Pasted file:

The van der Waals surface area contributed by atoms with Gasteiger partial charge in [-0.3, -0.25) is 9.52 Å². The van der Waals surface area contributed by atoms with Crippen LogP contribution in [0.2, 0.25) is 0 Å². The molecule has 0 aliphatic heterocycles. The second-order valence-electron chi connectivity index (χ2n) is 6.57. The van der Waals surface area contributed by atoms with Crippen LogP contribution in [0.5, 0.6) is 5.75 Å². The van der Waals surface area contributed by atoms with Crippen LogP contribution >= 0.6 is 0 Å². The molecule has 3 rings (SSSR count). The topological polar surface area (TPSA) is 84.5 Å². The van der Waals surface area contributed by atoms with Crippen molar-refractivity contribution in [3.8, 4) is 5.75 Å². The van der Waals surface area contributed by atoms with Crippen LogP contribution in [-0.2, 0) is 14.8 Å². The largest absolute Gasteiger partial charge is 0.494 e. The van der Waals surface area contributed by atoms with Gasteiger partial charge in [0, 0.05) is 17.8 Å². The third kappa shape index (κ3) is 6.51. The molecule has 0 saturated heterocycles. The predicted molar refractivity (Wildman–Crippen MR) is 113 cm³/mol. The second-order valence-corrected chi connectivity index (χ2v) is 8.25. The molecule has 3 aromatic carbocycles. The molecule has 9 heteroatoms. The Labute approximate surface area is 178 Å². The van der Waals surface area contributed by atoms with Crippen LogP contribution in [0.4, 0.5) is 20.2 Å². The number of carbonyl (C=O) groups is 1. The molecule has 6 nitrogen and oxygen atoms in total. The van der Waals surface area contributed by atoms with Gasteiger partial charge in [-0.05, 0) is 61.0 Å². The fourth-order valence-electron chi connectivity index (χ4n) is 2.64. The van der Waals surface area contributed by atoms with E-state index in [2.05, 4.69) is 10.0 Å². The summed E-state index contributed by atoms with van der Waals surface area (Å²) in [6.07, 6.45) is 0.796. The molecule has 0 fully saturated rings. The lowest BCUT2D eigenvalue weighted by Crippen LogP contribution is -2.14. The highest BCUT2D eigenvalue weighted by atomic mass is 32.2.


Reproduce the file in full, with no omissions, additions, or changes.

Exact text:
The van der Waals surface area contributed by atoms with Gasteiger partial charge in [-0.3, -0.25) is 9.52 Å². The van der Waals surface area contributed by atoms with Crippen LogP contribution in [0.2, 0.25) is 0 Å². The molecule has 0 aliphatic heterocycles. The second-order valence-electron chi connectivity index (χ2n) is 6.57. The van der Waals surface area contributed by atoms with Crippen LogP contribution in [0.5, 0.6) is 5.75 Å². The van der Waals surface area contributed by atoms with Crippen LogP contribution >= 0.6 is 0 Å². The molecule has 3 rings (SSSR count). The topological polar surface area (TPSA) is 84.5 Å². The van der Waals surface area contributed by atoms with Crippen molar-refractivity contribution in [3.8, 4) is 5.75 Å². The van der Waals surface area contributed by atoms with Crippen LogP contribution in [-0.2, 0) is 14.8 Å². The largest absolute Gasteiger partial charge is 0.494 e. The van der Waals surface area contributed by atoms with Gasteiger partial charge in [0, 0.05) is 17.8 Å². The third kappa shape index (κ3) is 6.51. The molecule has 0 saturated heterocycles. The predicted molar refractivity (Wildman–Crippen MR) is 113 cm³/mol. The second-order valence-corrected chi connectivity index (χ2v) is 8.25. The molecule has 3 aromatic carbocycles. The molecule has 9 heteroatoms. The Labute approximate surface area is 178 Å². The van der Waals surface area contributed by atoms with Crippen LogP contribution in [0.4, 0.5) is 20.2 Å². The number of carbonyl (C=O) groups is 1. The molecule has 6 nitrogen and oxygen atoms in total. The van der Waals surface area contributed by atoms with Gasteiger partial charge in [-0.05, 0) is 61.0 Å². The fourth-order valence-electron chi connectivity index (χ4n) is 2.64. The van der Waals surface area contributed by atoms with E-state index in [2.05, 4.69) is 10.0 Å². The summed E-state index contributed by atoms with van der Waals surface area (Å²) in [6.07, 6.45) is 0.796. The molecule has 0 fully saturated rings. The lowest BCUT2D eigenvalue weighted by Crippen LogP contribution is -2.14. The highest BCUT2D eigenvalue weighted by atomic mass is 32.2.